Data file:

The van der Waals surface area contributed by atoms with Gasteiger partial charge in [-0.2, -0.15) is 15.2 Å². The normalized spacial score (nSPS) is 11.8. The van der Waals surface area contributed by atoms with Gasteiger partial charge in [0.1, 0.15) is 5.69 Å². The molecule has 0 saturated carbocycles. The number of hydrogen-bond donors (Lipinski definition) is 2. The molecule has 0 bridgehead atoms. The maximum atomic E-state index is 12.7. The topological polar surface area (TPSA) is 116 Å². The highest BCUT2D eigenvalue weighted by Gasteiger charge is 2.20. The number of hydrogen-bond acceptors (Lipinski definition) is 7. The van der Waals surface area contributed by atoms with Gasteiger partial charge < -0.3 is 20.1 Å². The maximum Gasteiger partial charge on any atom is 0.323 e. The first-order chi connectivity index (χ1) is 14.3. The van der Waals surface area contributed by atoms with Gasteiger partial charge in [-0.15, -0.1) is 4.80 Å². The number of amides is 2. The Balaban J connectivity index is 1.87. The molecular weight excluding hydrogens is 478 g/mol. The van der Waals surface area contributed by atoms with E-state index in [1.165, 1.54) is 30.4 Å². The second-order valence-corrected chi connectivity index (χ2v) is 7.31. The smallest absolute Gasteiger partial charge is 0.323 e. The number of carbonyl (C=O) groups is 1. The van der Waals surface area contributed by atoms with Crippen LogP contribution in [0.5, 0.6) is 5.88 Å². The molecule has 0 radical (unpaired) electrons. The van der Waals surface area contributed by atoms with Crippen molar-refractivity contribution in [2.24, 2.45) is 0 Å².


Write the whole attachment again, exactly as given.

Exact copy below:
The van der Waals surface area contributed by atoms with Gasteiger partial charge in [-0.2, -0.15) is 15.2 Å². The normalized spacial score (nSPS) is 11.8. The van der Waals surface area contributed by atoms with Gasteiger partial charge in [0.1, 0.15) is 5.69 Å². The molecule has 0 saturated carbocycles. The number of hydrogen-bond donors (Lipinski definition) is 2. The molecule has 0 bridgehead atoms. The maximum atomic E-state index is 12.7. The topological polar surface area (TPSA) is 116 Å². The highest BCUT2D eigenvalue weighted by Gasteiger charge is 2.20. The number of hydrogen-bond acceptors (Lipinski definition) is 7. The van der Waals surface area contributed by atoms with Gasteiger partial charge < -0.3 is 20.1 Å². The maximum Gasteiger partial charge on any atom is 0.323 e. The first-order chi connectivity index (χ1) is 14.3. The van der Waals surface area contributed by atoms with Gasteiger partial charge in [-0.15, -0.1) is 4.80 Å². The number of amides is 2. The Balaban J connectivity index is 1.87. The molecular weight excluding hydrogens is 478 g/mol. The van der Waals surface area contributed by atoms with E-state index in [1.165, 1.54) is 30.4 Å². The second-order valence-corrected chi connectivity index (χ2v) is 7.31. The smallest absolute Gasteiger partial charge is 0.323 e. The number of carbonyl (C=O) groups is 1. The van der Waals surface area contributed by atoms with Crippen LogP contribution in [0.5, 0.6) is 5.88 Å². The molecule has 0 radical (unpaired) electrons. The van der Waals surface area contributed by atoms with Crippen molar-refractivity contribution in [2.24, 2.45) is 0 Å².